An acid anhydride is a compound with two acyl groups bound to a single oxygen atom. It is a type of chemical compound derived by the removal of water molecules from an acid. It is a nonmetal oxide which reacts with water to form an acidic solution. It also refers to compounds containing the acid anhydride functional group. The most common anhydrides in organic chemistry are those derived from carboxylic acids. They are the molecules that are capable of forming acidic solutions in water.
In organic chemistry, organic acid anhydrides contain the functional group R(CO)O(CO)R’. It is a functional group consisting of two acyl groups joined together by an oxygen atom. Organic acid anhydrides often form when one equivalent of water is removed from two equivalents of an organic acid in a dehydration reaction.
- Acids – These are the substances that are ready to donate hydrogen ions in water.
- Bases – these are the substances that hydroxide ions in water.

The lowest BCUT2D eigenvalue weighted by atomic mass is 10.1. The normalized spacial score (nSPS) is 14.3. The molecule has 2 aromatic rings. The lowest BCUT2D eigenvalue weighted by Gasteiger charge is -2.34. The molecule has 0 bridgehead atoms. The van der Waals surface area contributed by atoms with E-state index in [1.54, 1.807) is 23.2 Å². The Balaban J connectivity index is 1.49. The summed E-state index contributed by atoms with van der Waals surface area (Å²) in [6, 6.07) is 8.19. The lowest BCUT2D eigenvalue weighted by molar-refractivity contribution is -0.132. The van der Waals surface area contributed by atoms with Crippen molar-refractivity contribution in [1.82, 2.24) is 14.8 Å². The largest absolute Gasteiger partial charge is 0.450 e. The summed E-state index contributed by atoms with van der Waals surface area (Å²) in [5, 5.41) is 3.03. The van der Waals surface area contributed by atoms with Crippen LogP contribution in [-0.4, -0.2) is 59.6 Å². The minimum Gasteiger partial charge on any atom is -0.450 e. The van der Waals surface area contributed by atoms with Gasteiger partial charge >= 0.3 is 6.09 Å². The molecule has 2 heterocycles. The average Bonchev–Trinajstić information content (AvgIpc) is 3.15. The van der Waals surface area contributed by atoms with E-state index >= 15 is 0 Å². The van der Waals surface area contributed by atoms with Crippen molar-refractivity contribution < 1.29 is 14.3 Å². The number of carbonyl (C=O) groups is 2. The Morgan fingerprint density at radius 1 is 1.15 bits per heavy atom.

In inorganic chemistry, an acid anhydride refers to an acidic oxide, an oxide that reacts with water to form an oxyacid (an inorganic acid that contains oxygen or carbonic acid), or with a base to form a salt. So, it is a compound formed by removing water from a more complex compound: an oxide of a nonmetal (acid anhydride) or a metal (basic anhydride) that forms acid or a base, respectively, when united with water.
Formation of Carbonic acid – When carbon dioxide reacts with water, it forms sulphuric acid. The chemical equation will be like this. CO2(g) + H2O → H2CO3(aq)
Formation of Sulphuric acid – When Sulphur trioxide reacts with water it forms Sulphuric acid. It can be chemically explained like this. SO3(g) + H2O → H2SO4(aq)
Physical properties –
- Appearance – Ethanoic anhydride is a colorless liquid, smelling strongly of vinegar (ethanoic acid).
- Solubility in water – Ethanoic anhydride can’t be said to dissolve in water because it reacts with it to give ethanoic acid.
- Boiling point – Ethanoic anhydride boils at 140°C.
Acid anhydrides are named from the acids that created them. The O=C—O—C=O group in a carboxylic acid anhydride is called the anhydride group. The “acid” part of the name is replaced with “anhydride.” For example, the acid anhydride formed from acetic acid would be acetic anhydride.
Uses – Acids anhydrides have wide uses in organic chemistry.
- They are used in the manufacture of many things like pharmaceuticals, industrial chemicals, explosives, and perfumes.
- Synthesis of aspirin (Acetylsalicylic acid)
- Synthesis of heroin by deacetylation of morphine.